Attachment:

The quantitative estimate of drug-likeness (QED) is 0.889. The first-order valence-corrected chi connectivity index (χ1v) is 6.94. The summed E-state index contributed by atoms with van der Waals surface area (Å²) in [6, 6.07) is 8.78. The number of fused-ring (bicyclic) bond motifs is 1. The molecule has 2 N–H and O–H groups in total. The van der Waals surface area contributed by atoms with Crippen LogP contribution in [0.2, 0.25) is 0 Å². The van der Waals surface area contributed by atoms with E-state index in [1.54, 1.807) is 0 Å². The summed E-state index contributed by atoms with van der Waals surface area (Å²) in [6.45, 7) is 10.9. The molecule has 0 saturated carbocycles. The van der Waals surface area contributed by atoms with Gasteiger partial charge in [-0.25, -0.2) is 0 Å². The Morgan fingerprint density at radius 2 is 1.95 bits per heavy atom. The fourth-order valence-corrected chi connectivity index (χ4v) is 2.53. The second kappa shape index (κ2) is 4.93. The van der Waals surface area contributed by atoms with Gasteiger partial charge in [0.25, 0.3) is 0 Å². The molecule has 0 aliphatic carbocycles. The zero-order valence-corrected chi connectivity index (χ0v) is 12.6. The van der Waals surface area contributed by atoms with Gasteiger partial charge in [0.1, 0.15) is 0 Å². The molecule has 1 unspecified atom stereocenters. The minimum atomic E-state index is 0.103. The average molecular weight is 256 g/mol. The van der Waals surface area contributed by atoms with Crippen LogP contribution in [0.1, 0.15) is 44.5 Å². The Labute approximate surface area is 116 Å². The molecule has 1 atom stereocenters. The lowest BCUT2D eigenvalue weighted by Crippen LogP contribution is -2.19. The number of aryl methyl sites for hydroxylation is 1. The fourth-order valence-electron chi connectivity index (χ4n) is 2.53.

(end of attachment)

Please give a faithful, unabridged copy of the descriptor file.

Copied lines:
The quantitative estimate of drug-likeness (QED) is 0.889. The first-order valence-corrected chi connectivity index (χ1v) is 6.94. The summed E-state index contributed by atoms with van der Waals surface area (Å²) in [6, 6.07) is 8.78. The number of fused-ring (bicyclic) bond motifs is 1. The molecule has 2 N–H and O–H groups in total. The van der Waals surface area contributed by atoms with Crippen LogP contribution in [0.2, 0.25) is 0 Å². The van der Waals surface area contributed by atoms with E-state index in [1.54, 1.807) is 0 Å². The summed E-state index contributed by atoms with van der Waals surface area (Å²) in [6.45, 7) is 10.9. The molecule has 0 saturated carbocycles. The van der Waals surface area contributed by atoms with Gasteiger partial charge in [-0.25, -0.2) is 0 Å². The Morgan fingerprint density at radius 2 is 1.95 bits per heavy atom. The fourth-order valence-corrected chi connectivity index (χ4v) is 2.53. The second kappa shape index (κ2) is 4.93. The van der Waals surface area contributed by atoms with Gasteiger partial charge in [0.25, 0.3) is 0 Å². The molecule has 0 aliphatic carbocycles. The zero-order valence-corrected chi connectivity index (χ0v) is 12.6. The van der Waals surface area contributed by atoms with Gasteiger partial charge in [0.1, 0.15) is 0 Å². The molecule has 1 unspecified atom stereocenters. The minimum atomic E-state index is 0.103. The average molecular weight is 256 g/mol. The van der Waals surface area contributed by atoms with Crippen LogP contribution in [0.1, 0.15) is 44.5 Å². The Labute approximate surface area is 116 Å². The molecule has 1 atom stereocenters. The lowest BCUT2D eigenvalue weighted by Crippen LogP contribution is -2.19. The number of aryl methyl sites for hydroxylation is 1. The fourth-order valence-electron chi connectivity index (χ4n) is 2.53.